Saturday, October 6, 2007


Why I like independent coffee shops -

On Fridays I began making it a tradition to treat myself to sitting in a coffee shop called Happy Rock in Gladstone Oregon, a small, truly old fashioned, non-trendy town. No chain stores exist in Gladstone; it has a barber shop, this coffee shop, a police station, and a new deli, also independent.
I discovered Happy Rock Coffee Shop after dropping off my 4-year-old at the local Baptist Church preschool (Mom’s Morning Out) last spring, and fell in love it from the moment I stepped foot inside. That first day when I walked in, I saw a group of men, probably freshly retired men, playing cribbage and they looked up at me from their game when I arrived as if to see if I am someone they know. I think they know every other person that walked in.
I ordered my coffee from shop owner Chris who makes me the most beautiful mocha I have seen in my life: all fancy on the top, swirly whipped cream and chocolate syrup. I settle into my seat with my books and journal and laptop to work and the “retired” men notice that I am writing, striking up a conversation with me.
“So, what are you writing?” I tell them I am a freelance journalist for The Oregonian newspaper and I tell them this coffee shop would make a perfect story. As more people come into Happy Rock, the men playing cribbage greet them by name and guests seem to have an account with Chris to pay later. The owner’s girlfriend comes in with her daughter and we talk about writing and God and life.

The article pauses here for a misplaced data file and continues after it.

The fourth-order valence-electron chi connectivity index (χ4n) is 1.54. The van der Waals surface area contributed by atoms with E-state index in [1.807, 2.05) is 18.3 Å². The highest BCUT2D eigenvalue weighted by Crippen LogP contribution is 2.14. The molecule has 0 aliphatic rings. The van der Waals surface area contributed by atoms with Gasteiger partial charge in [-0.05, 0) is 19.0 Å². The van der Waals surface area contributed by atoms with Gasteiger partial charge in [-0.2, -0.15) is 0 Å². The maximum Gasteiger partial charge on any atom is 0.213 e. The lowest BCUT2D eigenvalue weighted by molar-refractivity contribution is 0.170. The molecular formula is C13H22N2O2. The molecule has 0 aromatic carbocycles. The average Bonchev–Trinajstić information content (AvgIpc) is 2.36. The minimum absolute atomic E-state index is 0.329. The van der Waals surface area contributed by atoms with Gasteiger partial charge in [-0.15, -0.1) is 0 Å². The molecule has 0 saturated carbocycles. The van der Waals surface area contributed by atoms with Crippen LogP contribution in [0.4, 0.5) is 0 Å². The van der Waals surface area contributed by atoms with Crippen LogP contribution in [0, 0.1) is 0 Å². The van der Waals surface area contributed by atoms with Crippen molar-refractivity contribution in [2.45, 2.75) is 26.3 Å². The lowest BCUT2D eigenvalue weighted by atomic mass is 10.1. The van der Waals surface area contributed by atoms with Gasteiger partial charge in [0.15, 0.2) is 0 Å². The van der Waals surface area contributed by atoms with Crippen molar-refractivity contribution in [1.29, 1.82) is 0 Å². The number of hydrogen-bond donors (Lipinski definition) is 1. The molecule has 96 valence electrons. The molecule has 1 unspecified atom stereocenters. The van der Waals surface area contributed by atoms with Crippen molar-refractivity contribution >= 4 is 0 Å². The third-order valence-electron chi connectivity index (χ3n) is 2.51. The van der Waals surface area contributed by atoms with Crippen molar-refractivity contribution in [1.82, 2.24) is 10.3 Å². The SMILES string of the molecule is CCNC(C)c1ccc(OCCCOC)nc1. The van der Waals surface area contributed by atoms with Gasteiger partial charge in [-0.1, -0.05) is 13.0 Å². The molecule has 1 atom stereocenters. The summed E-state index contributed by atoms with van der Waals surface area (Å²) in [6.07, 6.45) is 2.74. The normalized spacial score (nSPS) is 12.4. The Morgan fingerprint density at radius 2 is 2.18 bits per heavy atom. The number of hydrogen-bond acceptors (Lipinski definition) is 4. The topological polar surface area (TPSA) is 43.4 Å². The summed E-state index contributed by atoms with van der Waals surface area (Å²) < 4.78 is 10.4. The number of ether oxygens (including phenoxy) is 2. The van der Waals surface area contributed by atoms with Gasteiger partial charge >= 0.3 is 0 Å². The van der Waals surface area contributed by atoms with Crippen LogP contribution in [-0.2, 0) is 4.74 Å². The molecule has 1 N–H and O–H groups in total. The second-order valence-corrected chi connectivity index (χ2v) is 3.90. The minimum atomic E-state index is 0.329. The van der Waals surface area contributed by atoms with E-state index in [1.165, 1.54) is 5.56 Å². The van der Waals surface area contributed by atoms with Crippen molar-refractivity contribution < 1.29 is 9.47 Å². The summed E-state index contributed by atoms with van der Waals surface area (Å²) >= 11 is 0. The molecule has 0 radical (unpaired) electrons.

Next week I go back with my preschooler and the guys playing cribbage remember my name. “What are you writing about now, Cornelia?” they ask.
I think about all the people I want to bring back to the Happy Rock coffee shop. I brought my daughter -- she’s 17 and loves independent gathering places, especially if it is not Starbucks.
I brought my friend Jeanie and we met another lady who had also just discovered Happy Rock cafĂ©. She began playing cribbage with the guys. “Have you ever played before?” I asked her. She rode her bike several miles to get to Happy Rock. “No. But I learn quickly,” she said.
During last summer I did not come as often to Happy Rock but began again this fall when my 4-year-old started back at preschool.
Why do I like independent coffee shops – and stores in general -- so much? I guess I like the small guy trying to make it on his own. The underdog. The guy who has to struggle a bit. I like discovering these types of places and the people you meet in them.
I thought about the woman who was learning how to play cribbage and I thought, Oh, I should try that, but I just don’t have the patience. For now, I just watch them play – and greet all the locals.

Cornelia Seigneur aka Nellie


Anonymous said...

haha im drinking a white chocolate mocha made by jeremy right now.

i love happy rock. i was talking to chris the other day and he said he was looking into buying some blessed beans from some indian monks. how cool is that.

Melanie said...

I was wondering if it would be OK to link to you in my blog? The Happy Rock Cafe is very special to my husband and I as we were one of the first customers at their Grand Opening, and we used to live in Gladstone, frequenting this coffee shop throughout our busy week. We now live across the country, and only get this treat during our one or two visits back home each year. My mom just picked up a couple bags of the Cloud Dancer roast on her trip back to OR a couple weeks ago (she now lives w/us in TN) and we have been enjoying it so much! Love you blog!!


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